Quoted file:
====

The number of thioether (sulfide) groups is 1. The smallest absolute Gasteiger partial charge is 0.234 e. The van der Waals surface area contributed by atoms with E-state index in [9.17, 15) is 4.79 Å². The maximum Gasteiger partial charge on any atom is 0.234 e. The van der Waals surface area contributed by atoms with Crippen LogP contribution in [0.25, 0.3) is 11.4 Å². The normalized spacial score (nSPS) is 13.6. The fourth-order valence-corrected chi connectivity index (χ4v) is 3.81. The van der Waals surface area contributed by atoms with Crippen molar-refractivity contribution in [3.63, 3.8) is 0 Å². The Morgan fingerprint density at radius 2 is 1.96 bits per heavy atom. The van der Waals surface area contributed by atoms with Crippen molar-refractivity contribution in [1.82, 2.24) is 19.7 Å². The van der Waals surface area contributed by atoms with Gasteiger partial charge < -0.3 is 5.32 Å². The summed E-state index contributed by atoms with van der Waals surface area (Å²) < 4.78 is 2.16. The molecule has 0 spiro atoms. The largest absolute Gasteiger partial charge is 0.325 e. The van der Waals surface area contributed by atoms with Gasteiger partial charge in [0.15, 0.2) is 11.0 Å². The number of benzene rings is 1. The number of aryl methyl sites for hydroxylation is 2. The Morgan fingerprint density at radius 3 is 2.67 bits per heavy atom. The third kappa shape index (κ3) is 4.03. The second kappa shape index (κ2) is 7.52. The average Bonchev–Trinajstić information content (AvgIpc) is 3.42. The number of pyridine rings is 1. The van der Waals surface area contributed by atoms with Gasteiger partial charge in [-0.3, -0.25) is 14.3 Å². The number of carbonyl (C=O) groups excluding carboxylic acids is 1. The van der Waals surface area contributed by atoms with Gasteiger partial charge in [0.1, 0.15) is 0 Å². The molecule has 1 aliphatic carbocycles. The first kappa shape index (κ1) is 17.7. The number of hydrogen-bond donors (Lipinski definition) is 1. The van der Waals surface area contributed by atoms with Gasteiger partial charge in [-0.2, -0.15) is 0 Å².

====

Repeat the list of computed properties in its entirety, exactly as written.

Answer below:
The number of thioether (sulfide) groups is 1. The smallest absolute Gasteiger partial charge is 0.234 e. The van der Waals surface area contributed by atoms with E-state index in [9.17, 15) is 4.79 Å². The maximum Gasteiger partial charge on any atom is 0.234 e. The van der Waals surface area contributed by atoms with Crippen LogP contribution in [0.25, 0.3) is 11.4 Å². The normalized spacial score (nSPS) is 13.6. The fourth-order valence-corrected chi connectivity index (χ4v) is 3.81. The van der Waals surface area contributed by atoms with Crippen molar-refractivity contribution in [3.63, 3.8) is 0 Å². The Morgan fingerprint density at radius 2 is 1.96 bits per heavy atom. The van der Waals surface area contributed by atoms with Crippen molar-refractivity contribution in [1.82, 2.24) is 19.7 Å². The van der Waals surface area contributed by atoms with Gasteiger partial charge < -0.3 is 5.32 Å². The summed E-state index contributed by atoms with van der Waals surface area (Å²) < 4.78 is 2.16. The molecule has 0 spiro atoms. The largest absolute Gasteiger partial charge is 0.325 e. The van der Waals surface area contributed by atoms with Gasteiger partial charge in [0.15, 0.2) is 11.0 Å². The number of benzene rings is 1. The number of aryl methyl sites for hydroxylation is 2. The Morgan fingerprint density at radius 3 is 2.67 bits per heavy atom. The third kappa shape index (κ3) is 4.03. The second kappa shape index (κ2) is 7.52. The average Bonchev–Trinajstić information content (AvgIpc) is 3.42. The number of pyridine rings is 1. The van der Waals surface area contributed by atoms with Gasteiger partial charge in [-0.3, -0.25) is 14.3 Å². The number of carbonyl (C=O) groups excluding carboxylic acids is 1. The van der Waals surface area contributed by atoms with Gasteiger partial charge in [0.1, 0.15) is 0 Å². The molecule has 1 aliphatic carbocycles. The first kappa shape index (κ1) is 17.7. The number of hydrogen-bond donors (Lipinski definition) is 1. The van der Waals surface area contributed by atoms with Gasteiger partial charge in [-0.2, -0.15) is 0 Å².